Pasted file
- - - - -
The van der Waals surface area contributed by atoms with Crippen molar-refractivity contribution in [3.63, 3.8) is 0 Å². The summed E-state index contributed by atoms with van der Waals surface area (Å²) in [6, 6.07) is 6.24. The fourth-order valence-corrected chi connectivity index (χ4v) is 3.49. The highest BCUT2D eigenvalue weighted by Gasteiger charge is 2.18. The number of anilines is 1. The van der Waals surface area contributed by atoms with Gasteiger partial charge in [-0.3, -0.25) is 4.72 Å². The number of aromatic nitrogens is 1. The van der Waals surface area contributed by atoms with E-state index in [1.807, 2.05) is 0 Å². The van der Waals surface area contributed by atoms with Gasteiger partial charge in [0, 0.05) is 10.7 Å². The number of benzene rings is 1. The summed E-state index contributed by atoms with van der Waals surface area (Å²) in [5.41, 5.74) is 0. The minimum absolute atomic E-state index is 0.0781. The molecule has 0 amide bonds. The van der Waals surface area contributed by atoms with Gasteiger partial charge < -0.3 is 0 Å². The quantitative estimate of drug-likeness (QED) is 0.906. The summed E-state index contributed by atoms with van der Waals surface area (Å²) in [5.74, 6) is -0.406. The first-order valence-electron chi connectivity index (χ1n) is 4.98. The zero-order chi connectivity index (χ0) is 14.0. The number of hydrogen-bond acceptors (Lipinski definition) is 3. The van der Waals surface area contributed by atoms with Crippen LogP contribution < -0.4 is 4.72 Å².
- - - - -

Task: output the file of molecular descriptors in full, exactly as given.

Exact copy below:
The van der Waals surface area contributed by atoms with Crippen molar-refractivity contribution in [3.63, 3.8) is 0 Å². The summed E-state index contributed by atoms with van der Waals surface area (Å²) in [6, 6.07) is 6.24. The fourth-order valence-corrected chi connectivity index (χ4v) is 3.49. The highest BCUT2D eigenvalue weighted by Gasteiger charge is 2.18. The number of anilines is 1. The van der Waals surface area contributed by atoms with Gasteiger partial charge in [-0.3, -0.25) is 4.72 Å². The number of aromatic nitrogens is 1. The van der Waals surface area contributed by atoms with E-state index in [1.807, 2.05) is 0 Å². The van der Waals surface area contributed by atoms with Gasteiger partial charge in [0, 0.05) is 10.7 Å². The number of benzene rings is 1. The summed E-state index contributed by atoms with van der Waals surface area (Å²) in [5.41, 5.74) is 0. The minimum absolute atomic E-state index is 0.0781. The molecule has 0 amide bonds. The van der Waals surface area contributed by atoms with Gasteiger partial charge < -0.3 is 0 Å². The quantitative estimate of drug-likeness (QED) is 0.906. The summed E-state index contributed by atoms with van der Waals surface area (Å²) in [5.74, 6) is -0.406. The first-order valence-electron chi connectivity index (χ1n) is 4.98. The zero-order chi connectivity index (χ0) is 14.0. The number of hydrogen-bond acceptors (Lipinski definition) is 3. The van der Waals surface area contributed by atoms with Crippen LogP contribution < -0.4 is 4.72 Å².